Amid all of the changes that have taken place within the American Jewish community during the past fifteen years, few are as striking and significant as those in the fields of Jewish philanthropy and Jewish education. These two areas have experienced fundamental shifts, independently and in relationship to each other, and both are now regarded as among the most dynamic aspects of Jewish communal life.
Lying at the heart of the recent transformations in both fields are three overarching trends: (a) the assimilation of substantial numbers of Jews into the larger American society, resulting in the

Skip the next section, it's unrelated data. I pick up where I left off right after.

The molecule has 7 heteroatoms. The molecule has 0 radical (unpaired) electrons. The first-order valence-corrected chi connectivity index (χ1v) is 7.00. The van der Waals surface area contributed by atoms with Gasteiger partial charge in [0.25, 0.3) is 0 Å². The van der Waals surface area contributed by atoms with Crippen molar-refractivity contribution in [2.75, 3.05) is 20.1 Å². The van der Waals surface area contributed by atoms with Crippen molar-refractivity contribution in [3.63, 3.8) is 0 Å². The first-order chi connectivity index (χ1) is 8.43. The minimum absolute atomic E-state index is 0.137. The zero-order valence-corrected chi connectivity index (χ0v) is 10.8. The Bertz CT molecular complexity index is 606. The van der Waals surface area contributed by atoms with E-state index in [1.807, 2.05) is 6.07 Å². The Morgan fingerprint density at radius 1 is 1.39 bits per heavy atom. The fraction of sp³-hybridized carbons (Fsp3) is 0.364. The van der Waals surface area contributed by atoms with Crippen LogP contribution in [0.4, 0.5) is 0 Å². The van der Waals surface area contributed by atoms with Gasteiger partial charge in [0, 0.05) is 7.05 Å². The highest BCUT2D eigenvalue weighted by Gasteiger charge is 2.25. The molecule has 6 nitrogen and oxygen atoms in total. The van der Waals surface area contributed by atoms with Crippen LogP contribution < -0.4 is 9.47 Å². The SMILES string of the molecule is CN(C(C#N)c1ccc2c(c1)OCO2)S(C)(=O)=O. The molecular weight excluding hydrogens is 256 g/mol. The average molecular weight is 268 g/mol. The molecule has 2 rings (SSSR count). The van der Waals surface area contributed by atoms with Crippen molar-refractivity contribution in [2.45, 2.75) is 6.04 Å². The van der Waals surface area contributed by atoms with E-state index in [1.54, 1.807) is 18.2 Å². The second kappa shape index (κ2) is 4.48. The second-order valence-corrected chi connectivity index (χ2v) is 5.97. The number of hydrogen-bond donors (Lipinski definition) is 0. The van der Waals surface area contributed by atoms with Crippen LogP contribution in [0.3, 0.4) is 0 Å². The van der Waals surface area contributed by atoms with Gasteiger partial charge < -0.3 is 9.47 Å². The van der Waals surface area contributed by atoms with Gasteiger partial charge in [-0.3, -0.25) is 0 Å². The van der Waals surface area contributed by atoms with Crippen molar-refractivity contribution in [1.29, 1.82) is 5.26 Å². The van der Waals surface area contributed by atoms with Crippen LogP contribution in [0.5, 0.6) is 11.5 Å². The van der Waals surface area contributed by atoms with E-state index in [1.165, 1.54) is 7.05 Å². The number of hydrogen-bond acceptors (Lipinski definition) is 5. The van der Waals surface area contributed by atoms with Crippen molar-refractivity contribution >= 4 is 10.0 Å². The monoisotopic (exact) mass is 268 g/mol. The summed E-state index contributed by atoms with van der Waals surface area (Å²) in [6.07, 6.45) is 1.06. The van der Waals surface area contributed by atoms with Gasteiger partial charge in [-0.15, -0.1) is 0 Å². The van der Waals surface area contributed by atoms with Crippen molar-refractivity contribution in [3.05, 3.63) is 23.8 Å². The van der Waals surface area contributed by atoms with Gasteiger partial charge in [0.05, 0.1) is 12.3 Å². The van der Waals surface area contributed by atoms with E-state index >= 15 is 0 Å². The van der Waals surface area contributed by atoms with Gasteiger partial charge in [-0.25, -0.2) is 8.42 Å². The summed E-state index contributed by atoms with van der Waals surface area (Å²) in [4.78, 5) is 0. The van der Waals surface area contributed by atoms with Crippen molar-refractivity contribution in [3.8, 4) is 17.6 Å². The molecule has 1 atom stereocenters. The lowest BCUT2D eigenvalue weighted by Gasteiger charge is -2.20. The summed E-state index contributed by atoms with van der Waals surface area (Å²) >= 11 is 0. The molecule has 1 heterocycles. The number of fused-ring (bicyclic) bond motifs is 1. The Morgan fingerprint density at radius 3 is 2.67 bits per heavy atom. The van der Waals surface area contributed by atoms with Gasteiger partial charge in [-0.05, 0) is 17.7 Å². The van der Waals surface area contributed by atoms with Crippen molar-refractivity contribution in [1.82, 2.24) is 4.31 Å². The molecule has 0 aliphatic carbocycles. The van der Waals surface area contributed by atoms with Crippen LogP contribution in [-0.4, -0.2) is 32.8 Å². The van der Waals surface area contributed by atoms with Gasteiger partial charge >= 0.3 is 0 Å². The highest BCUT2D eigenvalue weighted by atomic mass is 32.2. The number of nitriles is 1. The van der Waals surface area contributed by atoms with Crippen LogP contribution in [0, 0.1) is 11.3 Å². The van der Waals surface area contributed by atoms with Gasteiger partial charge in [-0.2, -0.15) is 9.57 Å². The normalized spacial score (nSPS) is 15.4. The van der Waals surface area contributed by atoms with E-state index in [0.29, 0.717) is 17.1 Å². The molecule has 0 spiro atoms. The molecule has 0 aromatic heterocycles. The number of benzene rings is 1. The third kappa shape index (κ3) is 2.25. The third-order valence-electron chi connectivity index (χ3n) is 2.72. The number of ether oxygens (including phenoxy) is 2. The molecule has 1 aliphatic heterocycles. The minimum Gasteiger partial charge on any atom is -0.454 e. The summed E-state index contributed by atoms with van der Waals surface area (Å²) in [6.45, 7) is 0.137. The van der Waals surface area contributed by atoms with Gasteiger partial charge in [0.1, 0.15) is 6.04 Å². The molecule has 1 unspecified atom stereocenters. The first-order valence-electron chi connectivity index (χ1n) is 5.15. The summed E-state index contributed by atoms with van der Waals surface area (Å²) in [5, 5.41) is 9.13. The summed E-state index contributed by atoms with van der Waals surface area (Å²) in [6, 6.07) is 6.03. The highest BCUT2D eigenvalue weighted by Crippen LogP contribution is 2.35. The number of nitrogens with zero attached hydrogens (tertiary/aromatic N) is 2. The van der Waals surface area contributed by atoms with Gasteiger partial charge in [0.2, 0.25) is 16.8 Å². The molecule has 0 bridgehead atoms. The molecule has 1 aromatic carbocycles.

abandonment of behaviors and social interactions that had long been the hallmark of the Jewish community; (b) the emergence of increased funding for a broad array of Jewish education programs and institutions as a response to that abandonment; and (c) a growing interest in research by Jewish educators, policymakers and philanthropists seeking to ascertain the extent to which various kinds of Jewish educational experiences actually strengthen Jewish identity and lead to greater participation in Jewish life. While these trends are helping to reshape the current landscape of the organized Jewish community in a positive manner, the prospects for a truly vibrant American Jewish community in the years ahead will depend on the degree to which Jewish communal leaders, philanthropists and researchers are able to reinforce and sustain their current efforts by attracting significantly greater resources for effective Jewish educational programming.